Wednesday, 10 April 2013

FIM for PCI DSS - Card Skimmers Still Doing the Business After All These Years

Card Skimming - Hardware or Software?
Simplest is still best - whether they are software-based (as in the so-called 'Dexter' or 'VSkimmer' Trojan - Google it for more information) or classic hardware interception devices, card skimming is still a highly effective means of stealing card data.
The hardware approach can be as basic as inserting an in-line card data capture device between the card reader and the EPOS system or Till. This sounds crude but in more advanced cases, the card skimming hardware is cunningly embedded within the card reader itself, often with a cell phone circuit to relay the data to the awaiting fraudster.
Software skimmers are potentially far more powerful. First of all, they can be distributed globally and clearly are not physically detectable like the hardware equivalent. Secondly, they provide access to both 'card present' i.e. POS transactions as well as 'card not present' transactions, for example, tapping into payments via an eCommerce website.

EMV or Chip and PIN - Effective up to a Point
Where implemented - which of course, excludes the US at present - EMV technology (supporting 'Chip and PIN' authorizations) has resulted in big reductions in 'cardholder-present' fraud. A card skimmer would need not just the card details but the added encryption PIN (Personal Identity Number) to unlock it. Embedded card skimming technology can grab the PIN as it is entered too, and hence the emphasis on requiring only approved PIN entry devices that have anti-tampering measures in-built. Alternatively, just use a video camera to record the user entering the PIN and write it down!
By definition, the EMV chip security and PIN entry requirement is only effective for face-to-face transactions where a PED (PIN Entry Device) is used. As a consequence, 'card not present' fraud is still increasing rapidly all over the world, proving that card skimming remains a potentially lucrative crime.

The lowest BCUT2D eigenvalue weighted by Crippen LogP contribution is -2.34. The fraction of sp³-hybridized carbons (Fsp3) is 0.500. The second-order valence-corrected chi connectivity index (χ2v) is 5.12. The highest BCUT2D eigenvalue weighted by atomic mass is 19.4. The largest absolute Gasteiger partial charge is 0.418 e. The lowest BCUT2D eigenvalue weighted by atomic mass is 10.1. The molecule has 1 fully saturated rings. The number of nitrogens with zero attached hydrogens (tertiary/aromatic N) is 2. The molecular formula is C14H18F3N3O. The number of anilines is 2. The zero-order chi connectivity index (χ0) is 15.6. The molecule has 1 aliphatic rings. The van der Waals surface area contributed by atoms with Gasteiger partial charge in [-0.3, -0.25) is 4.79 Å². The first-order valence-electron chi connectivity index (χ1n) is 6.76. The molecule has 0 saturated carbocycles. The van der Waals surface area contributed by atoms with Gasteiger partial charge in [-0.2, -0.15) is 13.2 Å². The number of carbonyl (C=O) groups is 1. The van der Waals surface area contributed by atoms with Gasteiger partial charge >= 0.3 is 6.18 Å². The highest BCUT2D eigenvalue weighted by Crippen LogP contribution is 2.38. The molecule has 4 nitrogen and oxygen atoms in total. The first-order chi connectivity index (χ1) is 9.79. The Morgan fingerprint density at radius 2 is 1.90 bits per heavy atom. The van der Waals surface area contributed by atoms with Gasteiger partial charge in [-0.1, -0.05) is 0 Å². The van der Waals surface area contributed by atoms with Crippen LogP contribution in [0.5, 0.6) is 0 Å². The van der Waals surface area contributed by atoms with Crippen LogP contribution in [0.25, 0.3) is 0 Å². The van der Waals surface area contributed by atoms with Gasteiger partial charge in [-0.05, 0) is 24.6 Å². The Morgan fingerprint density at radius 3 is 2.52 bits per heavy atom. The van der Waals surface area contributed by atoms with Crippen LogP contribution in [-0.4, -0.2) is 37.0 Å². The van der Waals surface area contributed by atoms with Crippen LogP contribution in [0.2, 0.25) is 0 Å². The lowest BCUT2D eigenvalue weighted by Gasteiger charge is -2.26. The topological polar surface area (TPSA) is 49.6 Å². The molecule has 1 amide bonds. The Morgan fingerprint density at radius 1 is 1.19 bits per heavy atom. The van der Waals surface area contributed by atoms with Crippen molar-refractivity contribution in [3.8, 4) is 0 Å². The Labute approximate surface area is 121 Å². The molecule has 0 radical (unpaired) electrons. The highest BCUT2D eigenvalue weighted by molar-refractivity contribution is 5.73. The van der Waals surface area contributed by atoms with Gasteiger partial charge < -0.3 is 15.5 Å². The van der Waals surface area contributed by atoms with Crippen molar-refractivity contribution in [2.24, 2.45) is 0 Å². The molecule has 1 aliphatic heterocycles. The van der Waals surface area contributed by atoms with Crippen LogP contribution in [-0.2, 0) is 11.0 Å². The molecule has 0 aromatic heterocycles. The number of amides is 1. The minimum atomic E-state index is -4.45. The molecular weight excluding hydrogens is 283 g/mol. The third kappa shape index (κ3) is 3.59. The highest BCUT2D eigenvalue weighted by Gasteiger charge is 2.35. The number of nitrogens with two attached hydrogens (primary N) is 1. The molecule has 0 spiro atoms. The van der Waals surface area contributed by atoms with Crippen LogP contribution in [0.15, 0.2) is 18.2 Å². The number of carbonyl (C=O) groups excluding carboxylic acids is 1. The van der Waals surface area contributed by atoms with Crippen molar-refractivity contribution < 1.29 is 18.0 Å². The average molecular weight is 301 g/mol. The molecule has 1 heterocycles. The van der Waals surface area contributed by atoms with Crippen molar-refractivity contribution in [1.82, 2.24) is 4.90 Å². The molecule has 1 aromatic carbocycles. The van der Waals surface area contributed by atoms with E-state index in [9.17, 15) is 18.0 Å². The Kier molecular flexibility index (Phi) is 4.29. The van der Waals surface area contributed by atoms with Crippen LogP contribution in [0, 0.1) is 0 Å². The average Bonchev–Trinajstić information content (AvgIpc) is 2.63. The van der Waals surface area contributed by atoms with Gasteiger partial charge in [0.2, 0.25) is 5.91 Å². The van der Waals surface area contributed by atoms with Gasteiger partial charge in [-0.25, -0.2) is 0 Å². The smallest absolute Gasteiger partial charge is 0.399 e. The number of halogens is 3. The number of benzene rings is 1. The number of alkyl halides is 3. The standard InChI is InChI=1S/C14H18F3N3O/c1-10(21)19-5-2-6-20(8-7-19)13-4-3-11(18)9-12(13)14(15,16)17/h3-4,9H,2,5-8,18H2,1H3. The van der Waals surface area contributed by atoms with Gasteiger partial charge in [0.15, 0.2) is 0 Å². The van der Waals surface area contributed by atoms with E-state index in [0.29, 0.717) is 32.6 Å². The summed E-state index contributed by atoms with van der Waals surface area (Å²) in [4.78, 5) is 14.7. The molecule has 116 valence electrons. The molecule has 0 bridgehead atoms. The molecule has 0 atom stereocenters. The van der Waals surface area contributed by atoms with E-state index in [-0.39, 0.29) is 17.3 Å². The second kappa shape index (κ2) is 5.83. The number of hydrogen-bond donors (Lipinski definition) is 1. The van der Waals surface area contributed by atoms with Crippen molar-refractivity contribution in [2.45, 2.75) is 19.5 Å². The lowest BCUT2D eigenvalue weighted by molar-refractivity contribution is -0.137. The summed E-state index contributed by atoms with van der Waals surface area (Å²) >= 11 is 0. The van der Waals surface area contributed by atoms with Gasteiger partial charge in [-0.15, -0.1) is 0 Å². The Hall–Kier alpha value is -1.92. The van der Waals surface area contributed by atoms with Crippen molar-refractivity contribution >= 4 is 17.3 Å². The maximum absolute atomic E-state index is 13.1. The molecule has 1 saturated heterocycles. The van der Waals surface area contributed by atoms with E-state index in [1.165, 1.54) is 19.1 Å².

In a global market, easily accessible via the internet, software card skimming is a numbers game. It is also one that relies on a constantly renewing stream of card numbers since card fraud detection capabilities improve both at the acquiring banks and card brands themselves.

Card Skimming in 2013 - The Solution is Still Here
Recently reported research in SC Magazine suggests that businesses are subject to cyber attacks every 3 minutes. The source of the research is Fire Eye, a sandbox technology provider, and they are keen to stress that these malware events are ones that would bypass what they refer to as legacy defences - firewalls, anti-virus and other security gateways. In other words, zero day threats, typically mutated or modified versions of Trojans or other malware, delivered via phishing attacks.
What is frustrating to the PCI Security Standards Council and the card brands (and no doubt software companies like Tripwire, nCircle and NNT!) is that the 6 year old PCI DSS advocates arrange of perfectly adequate measures to prevent any of these newly discovered Trojans (and buying a Fire Eye scanner isn't on the list!) All eCommerce servers and EPOS systems should be hardened and protected using file integrity monitoring. While firewalls and anti-virus is also mandatory, FIM is used to detect malware missed by these devices which, as the Fire Eye report shows, is as common as ever. A Trojan like VSkimmer or Dexter will manifest as file system activity and, on a Windows-system, will always generate registry changes.
Other means of introducing skimming software are also blocked if the PCI DSS is followed correctly. Card data storing systems should be isolated from the internet where possible, USB ports should be disabled as part of the hardening process, and any network access should be reduced to the bare minimum required for operational activities. Even then, access to systems should be recorded and limited to unique usernames only (not generic root or Administrator accounts).
The PCI DSS may be old in Internet Years, but fundamentally sound and well-managed security best practises have never be as relevant and effective as they are today.

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